We Need to Talk about Money

This is awkward for everyone at the moment, to be very honest most facilitators are glad of any work right now so it was great to be able to invoice something. The reality is that we are a business and going forward we need to make a living from facilitating events or our businesses simply will not exist. The cost issue also applies to internal facilitators and organizers

These large scale events were planned and contracted for before they went virtual. We agreed to deliver them for the same price as the face to face events. I think we all recognize that this is not sustainable as a business. The costs for these types of complex virtual events are DIFFERENT but not cheaper than a face to face event. These are not events where you simply have someone speaking at the group with a bit of text chat. These events involve complex participatory dialogue and are designed to develop collaborative communities.

There are huge savings from the hire of a venue, the food for the event, the travel expenses, the overnight accommodation and all the glossy event materials. Our team saved time by not needed to pack and travel to the venues. But any savings on physical costs will be spent on the preparation time for the organizing team. The planning has to be much more precise than in the face to face world, everything needs to be created and uploaded in advance. You cannot just whip out a flipchart and a few post-it notes. To make a process be really engaging you have to meticulously plan the process, test the process and ensure that everyone involves knows exactly what they are doing and when. You have to communicate more and engage participants before the event and post event.

As a rough estimate I reckon our team spent 4-5 times longer working on the design and planning of the virtual events as we would have spent in a face to face event. With experience, practice and the value of being able to use existing templates this time will reduce but it is probably higher than we and our clients initially expected and as a business this is something that we have to seriously consider and discuss with our clients when we are providing cost estimates for events.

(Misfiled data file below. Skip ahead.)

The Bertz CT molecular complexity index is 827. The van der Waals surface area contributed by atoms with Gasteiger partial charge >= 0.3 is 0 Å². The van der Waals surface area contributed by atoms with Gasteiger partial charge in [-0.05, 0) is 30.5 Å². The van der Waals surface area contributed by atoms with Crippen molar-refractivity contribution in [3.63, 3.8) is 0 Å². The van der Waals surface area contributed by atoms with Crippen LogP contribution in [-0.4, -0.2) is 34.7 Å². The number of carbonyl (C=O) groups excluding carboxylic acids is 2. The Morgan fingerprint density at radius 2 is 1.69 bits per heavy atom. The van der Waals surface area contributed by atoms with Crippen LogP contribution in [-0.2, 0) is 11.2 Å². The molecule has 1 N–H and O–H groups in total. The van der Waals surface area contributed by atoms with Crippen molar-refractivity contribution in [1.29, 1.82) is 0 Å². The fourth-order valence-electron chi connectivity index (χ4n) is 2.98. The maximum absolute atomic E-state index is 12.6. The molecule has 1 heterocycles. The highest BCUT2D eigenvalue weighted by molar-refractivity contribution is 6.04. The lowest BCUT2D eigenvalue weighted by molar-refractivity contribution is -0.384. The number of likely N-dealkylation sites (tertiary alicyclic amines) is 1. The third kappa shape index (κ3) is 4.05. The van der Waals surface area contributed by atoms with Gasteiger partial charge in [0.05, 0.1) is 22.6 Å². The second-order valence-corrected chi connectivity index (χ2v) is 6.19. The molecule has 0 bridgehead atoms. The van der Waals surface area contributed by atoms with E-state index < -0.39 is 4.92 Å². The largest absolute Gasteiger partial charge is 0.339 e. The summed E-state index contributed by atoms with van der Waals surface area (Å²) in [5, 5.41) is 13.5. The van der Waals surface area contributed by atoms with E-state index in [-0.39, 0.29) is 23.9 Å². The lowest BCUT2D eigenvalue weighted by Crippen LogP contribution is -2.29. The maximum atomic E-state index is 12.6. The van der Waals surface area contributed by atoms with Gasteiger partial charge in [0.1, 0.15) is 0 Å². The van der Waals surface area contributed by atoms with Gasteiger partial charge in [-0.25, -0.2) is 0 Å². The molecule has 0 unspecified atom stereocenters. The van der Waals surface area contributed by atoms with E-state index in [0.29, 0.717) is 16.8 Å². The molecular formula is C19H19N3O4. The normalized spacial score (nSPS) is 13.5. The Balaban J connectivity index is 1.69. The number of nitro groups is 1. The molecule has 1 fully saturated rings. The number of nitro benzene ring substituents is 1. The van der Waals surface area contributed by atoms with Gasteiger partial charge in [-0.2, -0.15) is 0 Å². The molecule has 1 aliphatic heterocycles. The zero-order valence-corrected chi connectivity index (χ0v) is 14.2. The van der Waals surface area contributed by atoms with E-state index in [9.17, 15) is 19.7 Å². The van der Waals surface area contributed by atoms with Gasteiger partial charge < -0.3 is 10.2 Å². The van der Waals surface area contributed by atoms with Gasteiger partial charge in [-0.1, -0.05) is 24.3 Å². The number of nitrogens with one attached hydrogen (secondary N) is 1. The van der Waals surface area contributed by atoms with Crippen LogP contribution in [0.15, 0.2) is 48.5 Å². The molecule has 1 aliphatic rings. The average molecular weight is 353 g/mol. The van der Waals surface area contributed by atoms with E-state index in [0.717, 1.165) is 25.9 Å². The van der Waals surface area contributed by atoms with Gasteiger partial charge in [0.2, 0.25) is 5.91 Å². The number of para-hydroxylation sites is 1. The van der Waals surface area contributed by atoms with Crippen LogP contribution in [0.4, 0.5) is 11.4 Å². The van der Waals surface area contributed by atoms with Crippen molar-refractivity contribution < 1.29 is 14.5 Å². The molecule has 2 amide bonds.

Would we do it again?

We have loved the challenge of working virtually. It was great to find ways of making the virtual tools work for larger groups and to find ways of creating events that combine on line and “offline” contact and connection.

There are huge benefits to the virtual format. We are facing a global climate emergency, and we have to reduce the amount of travel and the waste that is generated at events – there was no wasted food or surplus plastic at these events!

We recognize that virtual events enable people to participate who cannot travel easily to events, particularly those people with disabilities, caring responsibilities or who live in remote places with inadequate transport links. This can create much more diverse, inclusive consultation processes.

Virtual events offer a way to collaborate in a more intimate close up manner than is possible in physical settings at the moment. Given the choice of a virtual event or a “living with COVID-19” face to face event… we believe that virtual events will make it easier to collaborate than sitting 2 metres apart, wearing face coverings and not sharing any materials.

The more we facilitate virtually the better we can make the process and this period of experimentation gives us the opportunity to really develop the work and to find a way of making virtual events a viable option beyond the current restrictions on social interaction.

Next Steps and More Learning

We are moving into the next phase of virtual experimentation with our next events being planned from the start as virtual events and supporting people to use theory of change in collaborations, to develop new networks and form collaborative teams.

If you would like to be part of this experiment in virtual collaboration then do get in touch to talk about ways in which you can continue to collaborate, consult and engage with others whilst living in the Covid reality.

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Things are Never Going to be the Same: Covid19 Facilitation

Covid 19 is changing our world. How many of us thought it possible that the whole economy of the World would go into shutdown and that many of us can only leave our homes for a ever descreasing number of reasons?